Monday’s victory was a statement for many things: Tony Parker’s greatness, Tim Duncan’s longevity, Gregg Popovich’s tactical genius. More than anything, however, it was a testament to something not often found in the high-stakes, win-now world of professional sports: Patience. The Spurs stuck with Duncan, Parker and Manu Ginobili even when logic said they shouldn’t. And now they reap the benefit with their first Finals appearance in six years and their fifth in 15.

“We’re a team that’s probably been written off…and that seems logical,” Popovich said. I might have said the same thing if I was a fan on the outside looking in. But it doesn’t show the way these guys compete and what they think. If you stay the course, and you have leaders who are quality character people, you follow them for as long as you can.”

Said Parker, “It’s unbelievable feeling. It’s really hard to go the Finals, to win a championship. I was 21 when I won my first one. You think it’s easy. And six years go by, and every year it gets tougher and tougher. That’s what makes it even more special to go back after all those years, with the same coach and the same big three.”

Player of the game

Parker played so well during the regular that almost no one batted an eye when Popovich declared he was playing as well as any point guard in the NBA. Indeed, his three-month stretch before he sprained his ankle in early March might have been the best of his entire career.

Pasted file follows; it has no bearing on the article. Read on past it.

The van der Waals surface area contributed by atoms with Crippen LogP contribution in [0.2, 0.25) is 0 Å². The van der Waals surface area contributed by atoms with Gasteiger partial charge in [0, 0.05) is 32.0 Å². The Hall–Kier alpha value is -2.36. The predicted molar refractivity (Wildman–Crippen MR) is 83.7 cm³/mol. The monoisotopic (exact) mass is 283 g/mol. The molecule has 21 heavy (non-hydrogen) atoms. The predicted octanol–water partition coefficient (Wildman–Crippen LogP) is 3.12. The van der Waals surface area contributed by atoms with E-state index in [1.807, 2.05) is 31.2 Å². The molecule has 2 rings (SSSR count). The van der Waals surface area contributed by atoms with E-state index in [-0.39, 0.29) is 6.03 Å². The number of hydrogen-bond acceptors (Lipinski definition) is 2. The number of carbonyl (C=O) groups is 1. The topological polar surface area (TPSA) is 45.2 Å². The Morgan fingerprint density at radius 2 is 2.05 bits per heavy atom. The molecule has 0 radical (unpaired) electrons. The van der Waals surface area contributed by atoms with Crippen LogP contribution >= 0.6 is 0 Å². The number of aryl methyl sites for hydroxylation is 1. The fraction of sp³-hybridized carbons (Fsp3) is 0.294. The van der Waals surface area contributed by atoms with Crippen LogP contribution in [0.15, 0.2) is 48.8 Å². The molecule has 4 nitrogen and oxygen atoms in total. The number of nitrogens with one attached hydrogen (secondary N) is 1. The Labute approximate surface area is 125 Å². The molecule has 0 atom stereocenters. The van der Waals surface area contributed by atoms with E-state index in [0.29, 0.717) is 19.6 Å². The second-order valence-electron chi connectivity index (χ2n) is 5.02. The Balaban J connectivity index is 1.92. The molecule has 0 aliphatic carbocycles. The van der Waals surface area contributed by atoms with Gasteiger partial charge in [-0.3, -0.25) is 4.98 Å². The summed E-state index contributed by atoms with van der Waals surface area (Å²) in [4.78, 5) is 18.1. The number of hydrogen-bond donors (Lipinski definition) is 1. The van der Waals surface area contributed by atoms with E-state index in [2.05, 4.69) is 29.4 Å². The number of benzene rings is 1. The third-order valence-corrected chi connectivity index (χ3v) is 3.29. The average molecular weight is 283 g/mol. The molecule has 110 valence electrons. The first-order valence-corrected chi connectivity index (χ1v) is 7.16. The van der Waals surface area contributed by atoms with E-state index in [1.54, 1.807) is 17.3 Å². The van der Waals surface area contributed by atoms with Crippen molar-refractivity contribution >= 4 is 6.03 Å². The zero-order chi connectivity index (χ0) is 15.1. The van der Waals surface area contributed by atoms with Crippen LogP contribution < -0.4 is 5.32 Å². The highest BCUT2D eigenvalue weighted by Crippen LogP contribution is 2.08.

He was never better this season than Game 4, pouring in a campaign-high 37 points on 15-of 21 shooting against the league’s second-ranked defense. The Grizzlies had two All-Defensive team guards in Mike Conley and Tony Allen, and the Defensive Player of the Year lurking in the paint, yet none of them had any answer for Parker.

Not in Game 4, nor at any point in the series, during which he averaged 24.5 points on 53.2-percent shooting with 9.5 assists, including a career-high 18 in Game 3. If it wasn’t the best individual playoff series of his career, the list of candidates is extremely short.

“He was outstanding the whole series,” Grizzlies coach Lionel Hollins said. “He controlled the series with his penetration. He made shots, made plays. One game he has 18 assists. Today he has 37 points. He was huge.”